Top 9 Strange Laws in Germany that Will Boggle Your Mind


/ published 1 year ago

Top 9 Strange Laws in Germany that Will Boggle Your Mind

You can laugh as much as you like, but the order is what helps Germany achieve efficiency and lowest unemployment levels in Europe

It is no secret that Germany has an abundance of laws controlling almost every aspect of life. And while for some people the over-regulation might seem as inflexible, it is that bureaucracy that gives Germany the reputation of being efficient.

For example, crossing the street as a pedestrian at a red light will give you a fine in the same way as crossing the street at a red light in a vehicle. To keep all the social chaos under control, Germany has a government office called Ordnungsamt, which translates to “office of order”. You can laugh as much as you like, but the order is what helps Germany achieve efficiency and lowest unemployment levels in Europe. With that in mind, here are some of the strange laws and rules in Germany.

Recycling is a big thing

In Germany, there are stickers for waste separation. Every house in Germany must have four different garbage cans, including organic waste, general garbage, plastic, and paper. Placing trash in the wrong will result in a fine. Some houses even have more than four different garbage cans.

Do not drink while driving

It is a known rule that driving under influence of alcohol is forbidden. However, Germany takes things to the next level. In Germany, cycling whilst drunk is also forbidden. The level is blood alcohol level of 1.6 percent or more. If you drive a bike while under the influence, Germany officers can confiscate your driving license, and you will have to undergo a medical-psychological-assessment test. If you fail to pass the MPA, your license will be revoked.

Be mindful of your fuel

If you are driving a car in Germany, or any other vehicle for that matter, you must always pay attention to your fuel levels. It is your obligation to make sure your tank is filled up all the time. If you are driving on the Autobahn, the world famous speed-limit free highway system, it can be a problem. You are forbidden to stop on the Autobahn, and running out of fuel is not a good reason for stopping. In fact, you might be even fined for personal negligence and need to pay a fine.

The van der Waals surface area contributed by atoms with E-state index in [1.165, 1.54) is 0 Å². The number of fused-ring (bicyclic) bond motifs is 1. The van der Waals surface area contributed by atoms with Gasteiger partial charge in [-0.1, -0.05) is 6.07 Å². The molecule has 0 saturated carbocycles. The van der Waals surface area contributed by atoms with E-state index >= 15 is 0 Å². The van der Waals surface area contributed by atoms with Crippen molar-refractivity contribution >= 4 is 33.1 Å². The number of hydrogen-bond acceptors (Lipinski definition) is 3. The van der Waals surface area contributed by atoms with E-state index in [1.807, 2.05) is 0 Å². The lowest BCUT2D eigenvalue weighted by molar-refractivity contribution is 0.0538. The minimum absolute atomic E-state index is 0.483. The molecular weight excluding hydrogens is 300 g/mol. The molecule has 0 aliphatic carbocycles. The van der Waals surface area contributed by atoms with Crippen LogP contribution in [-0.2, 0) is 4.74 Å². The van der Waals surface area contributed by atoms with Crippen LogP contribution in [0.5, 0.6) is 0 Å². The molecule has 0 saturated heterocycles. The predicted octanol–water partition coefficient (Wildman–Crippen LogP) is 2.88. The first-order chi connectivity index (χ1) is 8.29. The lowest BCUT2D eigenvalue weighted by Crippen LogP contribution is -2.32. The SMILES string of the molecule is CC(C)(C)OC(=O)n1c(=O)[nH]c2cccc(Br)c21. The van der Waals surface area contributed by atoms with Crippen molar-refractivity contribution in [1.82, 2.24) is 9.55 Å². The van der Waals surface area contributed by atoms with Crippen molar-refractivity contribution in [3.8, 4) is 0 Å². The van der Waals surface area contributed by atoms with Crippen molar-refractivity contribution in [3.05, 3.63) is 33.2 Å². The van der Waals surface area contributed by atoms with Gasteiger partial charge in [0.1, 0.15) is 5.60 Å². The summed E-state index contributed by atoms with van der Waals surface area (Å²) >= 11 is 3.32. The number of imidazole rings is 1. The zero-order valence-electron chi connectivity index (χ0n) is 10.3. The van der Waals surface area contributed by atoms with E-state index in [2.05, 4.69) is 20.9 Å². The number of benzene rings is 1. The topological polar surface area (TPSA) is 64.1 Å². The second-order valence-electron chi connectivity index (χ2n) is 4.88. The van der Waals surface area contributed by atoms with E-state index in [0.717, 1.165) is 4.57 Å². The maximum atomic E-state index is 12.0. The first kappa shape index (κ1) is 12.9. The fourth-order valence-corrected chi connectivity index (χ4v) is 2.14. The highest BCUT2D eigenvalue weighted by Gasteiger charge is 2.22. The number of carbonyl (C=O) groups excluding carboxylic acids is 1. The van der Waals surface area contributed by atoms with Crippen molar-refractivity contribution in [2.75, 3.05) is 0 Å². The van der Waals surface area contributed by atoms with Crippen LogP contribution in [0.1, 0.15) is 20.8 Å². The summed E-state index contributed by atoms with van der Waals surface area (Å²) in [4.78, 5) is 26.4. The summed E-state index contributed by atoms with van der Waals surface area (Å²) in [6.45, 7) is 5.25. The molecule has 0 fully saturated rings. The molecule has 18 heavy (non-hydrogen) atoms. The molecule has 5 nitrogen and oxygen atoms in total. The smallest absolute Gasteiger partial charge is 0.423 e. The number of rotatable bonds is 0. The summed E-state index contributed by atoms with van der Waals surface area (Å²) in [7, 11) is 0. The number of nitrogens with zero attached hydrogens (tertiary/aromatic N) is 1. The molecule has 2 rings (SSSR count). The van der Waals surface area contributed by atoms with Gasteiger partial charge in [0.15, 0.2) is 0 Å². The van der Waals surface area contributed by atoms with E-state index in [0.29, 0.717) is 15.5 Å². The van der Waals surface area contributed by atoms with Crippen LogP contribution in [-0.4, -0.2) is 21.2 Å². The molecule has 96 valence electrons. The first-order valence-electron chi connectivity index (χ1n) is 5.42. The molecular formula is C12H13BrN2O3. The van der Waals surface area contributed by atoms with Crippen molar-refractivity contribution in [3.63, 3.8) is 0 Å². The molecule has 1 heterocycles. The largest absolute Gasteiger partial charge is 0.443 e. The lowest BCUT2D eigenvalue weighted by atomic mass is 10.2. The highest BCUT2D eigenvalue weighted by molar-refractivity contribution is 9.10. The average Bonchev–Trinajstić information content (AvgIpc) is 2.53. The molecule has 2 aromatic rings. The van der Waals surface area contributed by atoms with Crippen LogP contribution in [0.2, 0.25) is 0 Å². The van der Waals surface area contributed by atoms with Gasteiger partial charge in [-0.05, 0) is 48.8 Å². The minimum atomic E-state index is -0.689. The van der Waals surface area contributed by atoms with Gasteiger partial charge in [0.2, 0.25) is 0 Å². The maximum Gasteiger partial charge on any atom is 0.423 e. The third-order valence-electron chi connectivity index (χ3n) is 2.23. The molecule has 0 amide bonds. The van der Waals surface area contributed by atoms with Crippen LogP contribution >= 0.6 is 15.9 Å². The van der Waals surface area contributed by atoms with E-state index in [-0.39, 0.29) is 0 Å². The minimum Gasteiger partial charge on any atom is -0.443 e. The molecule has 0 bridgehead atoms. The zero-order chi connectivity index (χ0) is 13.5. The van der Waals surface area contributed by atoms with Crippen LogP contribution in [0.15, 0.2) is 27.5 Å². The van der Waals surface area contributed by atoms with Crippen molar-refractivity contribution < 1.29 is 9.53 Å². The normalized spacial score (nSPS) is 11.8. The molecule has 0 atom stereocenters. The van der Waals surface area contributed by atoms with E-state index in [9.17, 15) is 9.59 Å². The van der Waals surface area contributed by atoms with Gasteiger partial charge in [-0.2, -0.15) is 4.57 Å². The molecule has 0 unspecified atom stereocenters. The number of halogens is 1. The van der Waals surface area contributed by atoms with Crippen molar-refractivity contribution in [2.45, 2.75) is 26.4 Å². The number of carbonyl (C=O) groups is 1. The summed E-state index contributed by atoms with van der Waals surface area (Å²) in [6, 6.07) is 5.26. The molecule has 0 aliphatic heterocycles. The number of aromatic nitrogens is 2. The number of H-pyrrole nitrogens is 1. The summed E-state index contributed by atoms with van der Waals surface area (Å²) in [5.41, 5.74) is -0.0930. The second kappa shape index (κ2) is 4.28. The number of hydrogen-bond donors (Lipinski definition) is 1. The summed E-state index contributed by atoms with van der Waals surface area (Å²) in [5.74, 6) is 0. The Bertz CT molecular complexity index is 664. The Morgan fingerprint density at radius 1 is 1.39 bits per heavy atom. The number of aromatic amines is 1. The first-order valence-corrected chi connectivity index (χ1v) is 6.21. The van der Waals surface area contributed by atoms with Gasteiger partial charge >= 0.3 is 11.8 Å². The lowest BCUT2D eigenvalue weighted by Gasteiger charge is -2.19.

Playing music at night

Germans love their silence, and there are laws that protect them from people trying to play music at night. There are many rules, regulations, and laws that make music or practicing your instrument impossible. IN rental apartments, it is allowed between 8:00 and 12:00, and then between 14:00 and 20:00.

It is also worth noting that the length of playing time is also limited. You cannot play all the time at these time frames. Depending on the instrument, you get different time length. For example, piano players get up to two hours per day. Drummers are limited to 45 minutes in the summer and 90 minutes in the winter.

You cannot keep urns at home

Germans has a “law of cemetery compulsion”, demanding that all mortal remains are deposited in a designed space. That is either a cemetery or as part of an official burial at sea. This law was originally conceived for hygienic reasons. Therefore, it is forbidden to keep urns at home.

Watch your language while speaking to officials

In Germany, you just have to be polite to police officers. For foreigners trying to master the language, it can be even trickier. It is hard to know when it is socially appropriate to use “du” or “Sie”. The first is second person, while the latter is for formal third person addressing. Addressing a police officer in second person singular can get you a fine of up to 600 euros. There is even a list of swear words and their corresponding fines. For example, “idiot” can get you 15 daily rates. Fines in Germany depend on income, so the more you earn, the more you pay.

Baby names must be obvious

The government in Germany has a right to reject weird baby names. That means that the name has to be obvious by first name. At the civil registration office, parents apply with their baby’s name. It is important that the first name is obvious, and specifies whether the baby is a boy or a girl. If not, the office might reject the name. Re-applying is a costly process, which is why you will find many traditional names in Germany.

Sunday is a day off

We talked how Germans love their silence. Well, that applies especially for Sundays. Almost everything is closed on Sunday, except for churches. You cannot do home renovations on Sunday as well. Drilling on Sunday is illegal.

Special rules for beer

During the annual Oktoberfest in Munich, there are strict specifications for the beer that is served there. The beer can be brewed according to the German Purity Law. That means that permitted ingredients are only water, yeast, malt, and hops. Also, the beer must be brewed within the city walls of Munich to be allowed at the festival.

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